At one time Pluto, though the smallest in the solar system and the farthest away (as far as we knew of what we know), was a regular old planet and a part of the Nine Planets some of us grew up reciting in school using a mnemonic that may or may not have made sense, such as: My Very Educated Mother Just Served Us Nine Pizzas. But one fine day Pluto was flung out of its A Part of the Whole planet status in our galaxy, left to drift there in the cold and dark. Perhaps because scientists felt so sorry for Pluto in all its lonely isolation, and perhaps they caved a bit at the outcry from Pluto Enthusiasts Everywhere, that they upgraded it to a Dwarf Planet. A consolation prize that didn’t lessen the sting so much as make Pluto feel its pride surging up but its feeling of former belonging to the Great Group surging down.
Though Pluto’s status in the galaxy changed, Pluto had not changed other than the natural changes that occur with any living thing. Pluto was doing as it always did, so far away in its own little world. Pluto is so difficult to explore and know about, since it’s so far away, that it is often misunderstood—and even so, it relays its heart on its pale face, sending messages of please love me! I am worthy! while at the same time keeping its distance away from all the others. A strange contradiction.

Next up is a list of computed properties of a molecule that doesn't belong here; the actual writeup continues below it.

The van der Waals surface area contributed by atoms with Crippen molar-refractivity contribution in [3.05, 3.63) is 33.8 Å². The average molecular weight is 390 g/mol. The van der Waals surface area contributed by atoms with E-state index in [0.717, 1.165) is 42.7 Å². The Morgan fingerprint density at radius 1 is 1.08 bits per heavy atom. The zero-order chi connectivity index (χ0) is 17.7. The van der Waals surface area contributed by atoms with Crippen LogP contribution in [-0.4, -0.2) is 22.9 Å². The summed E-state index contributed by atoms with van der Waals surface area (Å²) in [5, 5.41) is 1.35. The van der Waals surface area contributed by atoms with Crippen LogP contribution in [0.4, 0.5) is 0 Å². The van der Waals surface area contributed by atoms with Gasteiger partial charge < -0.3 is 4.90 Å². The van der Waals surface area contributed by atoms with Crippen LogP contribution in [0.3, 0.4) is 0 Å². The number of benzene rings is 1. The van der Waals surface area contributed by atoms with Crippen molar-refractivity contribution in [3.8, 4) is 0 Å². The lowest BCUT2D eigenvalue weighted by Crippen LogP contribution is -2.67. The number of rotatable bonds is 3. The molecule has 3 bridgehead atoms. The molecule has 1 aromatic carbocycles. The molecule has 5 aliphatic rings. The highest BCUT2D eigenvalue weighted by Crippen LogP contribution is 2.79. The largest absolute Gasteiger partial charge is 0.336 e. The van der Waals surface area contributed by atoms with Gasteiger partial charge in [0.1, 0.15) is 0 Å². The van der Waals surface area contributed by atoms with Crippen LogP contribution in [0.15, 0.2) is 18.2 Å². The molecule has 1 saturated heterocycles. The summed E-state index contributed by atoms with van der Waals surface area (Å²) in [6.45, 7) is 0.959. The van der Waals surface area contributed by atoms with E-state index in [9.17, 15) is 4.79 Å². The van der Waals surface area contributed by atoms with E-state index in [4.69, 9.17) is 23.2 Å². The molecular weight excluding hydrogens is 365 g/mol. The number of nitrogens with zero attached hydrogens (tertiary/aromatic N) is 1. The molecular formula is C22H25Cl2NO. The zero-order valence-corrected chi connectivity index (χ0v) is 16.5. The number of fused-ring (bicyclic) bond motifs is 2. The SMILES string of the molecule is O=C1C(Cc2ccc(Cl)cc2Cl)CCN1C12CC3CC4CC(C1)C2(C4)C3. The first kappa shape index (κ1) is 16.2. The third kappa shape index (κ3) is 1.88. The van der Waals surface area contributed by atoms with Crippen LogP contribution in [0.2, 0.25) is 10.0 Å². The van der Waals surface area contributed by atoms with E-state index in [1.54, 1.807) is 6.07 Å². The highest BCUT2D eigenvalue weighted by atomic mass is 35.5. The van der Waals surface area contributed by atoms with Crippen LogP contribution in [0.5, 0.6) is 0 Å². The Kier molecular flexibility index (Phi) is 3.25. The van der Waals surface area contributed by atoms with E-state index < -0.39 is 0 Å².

A Dwarf Planet is called this because it is so little it cannot clear other objects out of its path. Oh, my friends, some of us do relate to that . . . right? We see obstacles of every size and though we may feel mighty, we can’t seem to clear the way—and we see the other planets big and important doing what we struggle with and that only make us feel smaller and lonelier. We begin to feel this ineptness creep up on us. That inept feeling erodes and causes us to flounder. It’s all too much! we wail. And, it is.
One day on earth is 24 hours. But on Pluto? One day is the equivalent of 6 and ½ days. Time drags on slowly and methodically, though at the end of it, how much was accomplished? It feels as if we squandered that six and one-half days. On Pluto, we see all the busy people accomplishing in one Earth day what it takes us almost a week to do—because it’s all on us. Things pile up. Home repairs, cleaning up after ourselves, food shopping, bill paying, dog care, work. We’re pocked by the obstacles smacking us senseless and we cannot clear the way because we are, or feel, so tiny. [Read more…]